The next day, the team wore crampons while repairing more sensors. The sensors were scattered across the glacier's crags.

"Where we're at right now was back in 2008 all covered with ice," Wang said. "From here to there at the side, the glacier shrank about 20 to 30 meters. The shrinking is very remarkable."

The team forded streams and jumped crevasses. They were in search of long iron bars they previously embedded in the ice. GPS tells them how much the bars, and thus the glacier, have moved. They also measure how much height the glacier has lost during the summer.

Back on the viewing platform, Yanjun launched a buzzing camera drone over the white expanse. The photographs help tell a story of staggering loss. A quarter of its ice has vanished since 1957 along with four of its 19 glaciers, researchers have found.

Changes to the Baishui provide the opportunity to educate visitors about global warming, Wang said.

Last year, 2.6 million tourists visited the mountain, according to Yulong Snow Mountain park officials.

On blustery day recently, hundreds of tourists climbed wooden stairs through grey fog to snap selfies in front of the glacier.

Hou Yugang said he wasn't too bothered over climate change and Baishui's melting. "I don't think about it now because it still has a long way to go," he said.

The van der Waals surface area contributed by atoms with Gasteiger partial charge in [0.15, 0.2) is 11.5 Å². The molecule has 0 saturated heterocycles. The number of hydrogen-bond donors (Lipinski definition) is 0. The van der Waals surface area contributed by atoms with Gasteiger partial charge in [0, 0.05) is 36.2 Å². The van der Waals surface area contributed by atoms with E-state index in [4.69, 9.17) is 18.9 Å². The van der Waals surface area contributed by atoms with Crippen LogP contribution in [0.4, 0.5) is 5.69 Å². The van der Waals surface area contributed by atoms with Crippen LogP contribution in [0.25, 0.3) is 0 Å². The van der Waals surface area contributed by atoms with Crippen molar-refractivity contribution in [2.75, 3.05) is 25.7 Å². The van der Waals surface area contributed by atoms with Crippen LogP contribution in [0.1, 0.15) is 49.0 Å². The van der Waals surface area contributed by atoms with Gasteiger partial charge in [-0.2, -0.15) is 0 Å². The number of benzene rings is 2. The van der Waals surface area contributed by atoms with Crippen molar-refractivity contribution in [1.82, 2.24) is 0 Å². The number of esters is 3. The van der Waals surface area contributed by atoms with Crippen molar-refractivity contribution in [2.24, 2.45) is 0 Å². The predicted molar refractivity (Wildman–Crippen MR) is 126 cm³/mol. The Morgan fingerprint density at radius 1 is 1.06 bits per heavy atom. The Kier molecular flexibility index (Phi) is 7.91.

To protect the glacier, authorities have limited the number of visitors to 10,000 a day. They have banned hiking on the ice. They plan to manufacture snow and to dam streams to increase humidity that slows melting.

Security guard Yang Shaofeng has witnessed a warming world melting this mountain, which his local Naxi minority community considers sacred.

Yang remembers being able to see the glacier's lowest edge from his home village. 

"Only when we climb up can we see it," he said sadly, as tourists lined up to have their names engraved on medallions bearing the glacier's image.

The etching is already outdated.

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COMMENTS (1)
  • J'ArvisT-lin
    11/15/2018 - 01:30 p.m.

    This article is the bets people should defiantly read this article keep it up